Charitable Fraud is on the Rise
Every day thousands of Kiwis work for charities or volunteer their time to support their local communities and make this country a better place. Unfortunately, the charitable sector can sometimes be viewed as an easy target for criminals. With fraud and cybercrime on the rise, International Charity Fraud Awareness week was observed from 21 October to 25 October 2019 aimed to promote greater honesty and awareness of fraud and financial crimes in the charitable sector and to share strategies for preventing it.
The week has generated shared knowledge which can help charities to learn from what has happened previously and prevent future fraud.
The Charities Commission have advised that there are over 27,000 registered charities in New Zealand and these charities have an annual income of $18 billion. Vigilance and awareness can go a long way toward preventing fraud and to protecting the charitable sector.
Principles for Tackling Fraud
The Charities Commission have prepared and promulgated a document setting out eight Guiding Principles for Tackling Fraud. The eight principles are:
- Fraud will always happen – simply being a charity is no defence.
- Fraud threats change constantly.
- Prevention is (far) better than cure.
- Trust is exploited by fraudsters.
- Discovering fraud is a good thing.
- Report every individual fraud.
- Anti-fraud responses should be proportionate to the charity’s size, activities and fraud risks.
- Fighting fraud is a job for everyone.
The officers of a charity will have an obligation to protect funds for the purposes that charity. In particular, officers must act in the interest of the charity, and must act with care and diligence. Officers must also follow the terms of your deed trust or your rules.
Fraud can reduce funds available for legitimate purposes and can have ongoing consequences for the reputation of the charity.
How does Fraud Occur?
In general terms fraud is wrongful dishonesty for personal gain. Fraud includes many forms of dishonesty or deceptive behavior and can occur in any charitable organisation. Fraud against a charity may be committed by a person from within and organisation or by an external party.
Internal fraud may include the wrongful taking of funds or of donated items, diverting funds, claiming false or unauthorised expenses, tax evasion, or submitting fraudulent applications for grants.
External Fraud may include submitting false invoices, unauthorised fundraising, or submitting fraudulent applications for grants. Fraud may also include grant applications which are based on a partial truth or may involve the misuse of funds distributed.
In some instances, fraud may be committed by an individual who is unknown to the charity who claims to represent an organisation. In this instance, having a strong brand and a high level of public trust may increase the risk. Larger charities may reduce this risk by being aware of their profile and by investigating any unusual reports or feedback.
Putting in place strong processes around the collection and handling of donation and banking can help to detect and prevent fraud.
Key methods of Fraud Prevention can include:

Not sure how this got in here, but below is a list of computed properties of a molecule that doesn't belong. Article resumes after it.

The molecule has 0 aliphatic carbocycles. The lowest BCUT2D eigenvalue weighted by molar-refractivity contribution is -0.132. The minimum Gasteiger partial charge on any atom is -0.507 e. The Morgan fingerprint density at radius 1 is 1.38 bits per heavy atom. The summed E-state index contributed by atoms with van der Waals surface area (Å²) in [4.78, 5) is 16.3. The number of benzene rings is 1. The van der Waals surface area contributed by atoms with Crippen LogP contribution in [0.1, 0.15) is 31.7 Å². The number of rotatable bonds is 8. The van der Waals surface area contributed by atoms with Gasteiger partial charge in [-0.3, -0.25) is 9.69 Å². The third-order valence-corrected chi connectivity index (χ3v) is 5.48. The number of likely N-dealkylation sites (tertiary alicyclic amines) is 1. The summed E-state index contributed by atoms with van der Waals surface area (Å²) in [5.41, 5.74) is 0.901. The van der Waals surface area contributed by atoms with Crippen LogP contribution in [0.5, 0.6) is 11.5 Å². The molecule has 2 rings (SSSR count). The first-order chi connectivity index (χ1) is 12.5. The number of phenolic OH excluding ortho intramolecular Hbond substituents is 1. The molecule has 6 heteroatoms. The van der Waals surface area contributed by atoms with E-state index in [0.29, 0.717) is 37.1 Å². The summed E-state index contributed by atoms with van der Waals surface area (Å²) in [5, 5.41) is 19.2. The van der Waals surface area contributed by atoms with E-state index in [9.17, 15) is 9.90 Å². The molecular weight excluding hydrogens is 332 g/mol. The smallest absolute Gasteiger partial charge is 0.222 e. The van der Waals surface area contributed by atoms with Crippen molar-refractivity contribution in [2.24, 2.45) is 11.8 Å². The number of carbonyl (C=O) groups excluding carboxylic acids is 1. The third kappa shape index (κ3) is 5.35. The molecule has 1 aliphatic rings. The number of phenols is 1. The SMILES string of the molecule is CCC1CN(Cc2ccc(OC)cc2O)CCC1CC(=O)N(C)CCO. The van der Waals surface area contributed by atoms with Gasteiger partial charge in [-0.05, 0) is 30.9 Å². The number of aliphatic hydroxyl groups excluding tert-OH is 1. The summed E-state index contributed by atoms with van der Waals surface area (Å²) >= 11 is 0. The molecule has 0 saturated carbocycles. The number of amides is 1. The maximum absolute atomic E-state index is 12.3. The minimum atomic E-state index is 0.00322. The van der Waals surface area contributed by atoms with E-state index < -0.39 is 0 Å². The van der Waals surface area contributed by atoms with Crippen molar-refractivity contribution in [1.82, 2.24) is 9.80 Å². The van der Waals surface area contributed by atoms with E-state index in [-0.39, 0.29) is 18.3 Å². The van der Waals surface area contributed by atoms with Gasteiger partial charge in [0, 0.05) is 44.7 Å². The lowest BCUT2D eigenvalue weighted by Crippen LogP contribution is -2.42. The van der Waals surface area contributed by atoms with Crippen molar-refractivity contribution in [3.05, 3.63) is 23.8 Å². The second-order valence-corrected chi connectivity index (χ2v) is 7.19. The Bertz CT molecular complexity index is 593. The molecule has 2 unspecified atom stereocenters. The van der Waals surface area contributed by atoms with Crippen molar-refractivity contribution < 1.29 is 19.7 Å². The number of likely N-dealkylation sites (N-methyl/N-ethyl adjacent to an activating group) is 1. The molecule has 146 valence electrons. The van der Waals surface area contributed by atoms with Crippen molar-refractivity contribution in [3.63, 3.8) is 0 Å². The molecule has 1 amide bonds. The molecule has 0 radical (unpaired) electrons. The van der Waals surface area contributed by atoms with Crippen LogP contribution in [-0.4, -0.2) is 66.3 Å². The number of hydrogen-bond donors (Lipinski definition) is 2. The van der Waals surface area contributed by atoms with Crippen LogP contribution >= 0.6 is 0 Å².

- Conducting due diligence on any party who proposes to fundraise for you charity;
- Be observant for any appeals or fundraising that has not been approved by the charity;
- Provide training and support for regular volunteers;
- Work in groups or teams when processing donations;
- Ensure that you have appropriate cyber security including strong passwords and anti-virous software as appropriate;
- Verify transactions and have multiple people authorise payments;
- Understand expenses and check that these are in order;
- Ensure that account numbers are checked with the payee prior to making distributions or payments;
- Never reimburse any person or entity before verifying that the payment is valid and cannot be cancelled;
- Follow Anti-Money Laundering and Countering Financing of Terrorism;
- Understand who may benefit from any significant contracts;
- Divide duties so as to make it difficult for one person to commit fraud without detection;
- Investigate any process which becomes complex or difficult to understand;
- Maintain proper financial records;
- Put processes in place to manage any conflicts of interest which may arise;
- Implement a fraud policy and regular fraud training; and
- Make sure your employees and volunteers feel comfortable and know that they will be protected when reporting suspicious behavior.
Charities which send funds overseas are particularly vulnerable to fraud and exploitation and will need to put further measures in place.
The Charities Commission also runs a YouTube channel and publishes information regarding detection and prevention of fraud.
A Fraud Advisory Panel also offers resources and further advice on preventing fraud including e-learning resources. Some of the advice focuses on England, Wales, and Northern Ireland but will apply more generally internationally.
How we can help your Charity
Trustees Executors has a long and proud history as trustee of a number of charitable trusts throughout the country and have helped numerous individuals and organisations fulfil their charitable vision and leave a lasting legacy for many worthy causes.
We currently manage or advise on approximately $100m of investment assets for more than 130 charitable trusts. We can provide independent, professional trustee services and assist with accounting and compliance services.
Talk to our Private Wealth Team to find out more.
Please call 0800 768 029 or email email@example.com